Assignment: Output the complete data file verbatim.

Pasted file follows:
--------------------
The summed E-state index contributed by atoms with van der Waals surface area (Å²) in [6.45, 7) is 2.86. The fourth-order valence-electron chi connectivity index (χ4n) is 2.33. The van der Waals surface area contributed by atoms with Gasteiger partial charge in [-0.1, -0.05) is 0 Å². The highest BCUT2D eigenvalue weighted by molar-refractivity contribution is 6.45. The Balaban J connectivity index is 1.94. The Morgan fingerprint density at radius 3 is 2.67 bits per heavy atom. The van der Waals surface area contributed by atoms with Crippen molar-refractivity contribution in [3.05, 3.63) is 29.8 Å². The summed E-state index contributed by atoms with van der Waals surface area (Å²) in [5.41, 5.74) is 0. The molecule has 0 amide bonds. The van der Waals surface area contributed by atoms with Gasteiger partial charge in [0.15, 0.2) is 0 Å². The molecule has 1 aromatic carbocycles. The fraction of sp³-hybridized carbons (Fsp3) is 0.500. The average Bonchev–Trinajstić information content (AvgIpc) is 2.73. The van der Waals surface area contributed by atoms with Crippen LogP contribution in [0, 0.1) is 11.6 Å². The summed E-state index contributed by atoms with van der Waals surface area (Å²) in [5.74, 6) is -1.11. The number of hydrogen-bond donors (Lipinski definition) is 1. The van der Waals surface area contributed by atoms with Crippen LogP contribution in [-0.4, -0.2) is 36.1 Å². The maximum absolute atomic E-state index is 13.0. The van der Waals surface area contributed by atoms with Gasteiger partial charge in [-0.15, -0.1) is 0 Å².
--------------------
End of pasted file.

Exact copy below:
The summed E-state index contributed by atoms with van der Waals surface area (Å²) in [6.45, 7) is 2.86. The fourth-order valence-electron chi connectivity index (χ4n) is 2.33. The van der Waals surface area contributed by atoms with Gasteiger partial charge in [-0.1, -0.05) is 0 Å². The highest BCUT2D eigenvalue weighted by molar-refractivity contribution is 6.45. The Balaban J connectivity index is 1.94. The Morgan fingerprint density at radius 3 is 2.67 bits per heavy atom. The van der Waals surface area contributed by atoms with Crippen molar-refractivity contribution in [3.05, 3.63) is 29.8 Å². The summed E-state index contributed by atoms with van der Waals surface area (Å²) in [5.41, 5.74) is 0. The molecule has 0 amide bonds. The van der Waals surface area contributed by atoms with Gasteiger partial charge in [0.15, 0.2) is 0 Å². The molecule has 1 aromatic carbocycles. The fraction of sp³-hybridized carbons (Fsp3) is 0.500. The average Bonchev–Trinajstić information content (AvgIpc) is 2.73. The van der Waals surface area contributed by atoms with Crippen LogP contribution in [0, 0.1) is 11.6 Å². The summed E-state index contributed by atoms with van der Waals surface area (Å²) in [5.74, 6) is -1.11. The number of hydrogen-bond donors (Lipinski definition) is 1. The van der Waals surface area contributed by atoms with Crippen LogP contribution in [-0.4, -0.2) is 36.1 Å². The maximum absolute atomic E-state index is 13.0. The van der Waals surface area contributed by atoms with Gasteiger partial charge in [-0.15, -0.1) is 0 Å².